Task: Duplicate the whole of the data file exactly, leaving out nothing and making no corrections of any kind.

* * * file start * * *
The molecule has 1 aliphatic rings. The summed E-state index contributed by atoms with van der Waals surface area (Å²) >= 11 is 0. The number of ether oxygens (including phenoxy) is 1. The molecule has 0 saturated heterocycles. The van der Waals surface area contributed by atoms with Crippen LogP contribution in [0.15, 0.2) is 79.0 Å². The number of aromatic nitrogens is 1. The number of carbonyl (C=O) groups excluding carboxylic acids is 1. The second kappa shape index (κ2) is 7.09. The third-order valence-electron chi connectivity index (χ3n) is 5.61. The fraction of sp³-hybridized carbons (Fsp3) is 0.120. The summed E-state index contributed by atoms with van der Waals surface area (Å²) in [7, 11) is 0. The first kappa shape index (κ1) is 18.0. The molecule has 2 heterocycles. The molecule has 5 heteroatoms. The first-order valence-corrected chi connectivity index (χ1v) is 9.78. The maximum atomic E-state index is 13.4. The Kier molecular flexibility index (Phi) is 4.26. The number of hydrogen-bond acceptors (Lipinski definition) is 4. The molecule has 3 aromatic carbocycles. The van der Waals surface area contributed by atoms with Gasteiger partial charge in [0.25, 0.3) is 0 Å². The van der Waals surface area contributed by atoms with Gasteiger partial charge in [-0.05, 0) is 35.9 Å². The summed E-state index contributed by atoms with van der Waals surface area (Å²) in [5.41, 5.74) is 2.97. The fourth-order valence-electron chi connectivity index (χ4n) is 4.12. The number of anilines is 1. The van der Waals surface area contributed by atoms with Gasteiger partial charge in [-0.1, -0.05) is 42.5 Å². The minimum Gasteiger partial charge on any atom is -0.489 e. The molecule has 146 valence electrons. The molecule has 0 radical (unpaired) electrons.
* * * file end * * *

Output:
The molecule has 1 aliphatic rings. The summed E-state index contributed by atoms with van der Waals surface area (Å²) >= 11 is 0. The number of ether oxygens (including phenoxy) is 1. The molecule has 0 saturated heterocycles. The van der Waals surface area contributed by atoms with Crippen LogP contribution in [0.15, 0.2) is 79.0 Å². The number of aromatic nitrogens is 1. The number of carbonyl (C=O) groups excluding carboxylic acids is 1. The second kappa shape index (κ2) is 7.09. The third-order valence-electron chi connectivity index (χ3n) is 5.61. The fraction of sp³-hybridized carbons (Fsp3) is 0.120. The summed E-state index contributed by atoms with van der Waals surface area (Å²) in [7, 11) is 0. The first kappa shape index (κ1) is 18.0. The molecule has 2 heterocycles. The molecule has 5 heteroatoms. The first-order valence-corrected chi connectivity index (χ1v) is 9.78. The maximum atomic E-state index is 13.4. The Kier molecular flexibility index (Phi) is 4.26. The number of hydrogen-bond acceptors (Lipinski definition) is 4. The molecule has 3 aromatic carbocycles. The van der Waals surface area contributed by atoms with Gasteiger partial charge in [0.25, 0.3) is 0 Å². The van der Waals surface area contributed by atoms with Gasteiger partial charge in [-0.05, 0) is 35.9 Å². The summed E-state index contributed by atoms with van der Waals surface area (Å²) in [5.41, 5.74) is 2.97. The fourth-order valence-electron chi connectivity index (χ4n) is 4.12. The number of anilines is 1. The van der Waals surface area contributed by atoms with Gasteiger partial charge in [-0.1, -0.05) is 42.5 Å². The minimum Gasteiger partial charge on any atom is -0.489 e. The molecule has 146 valence electrons. The molecule has 0 radical (unpaired) electrons.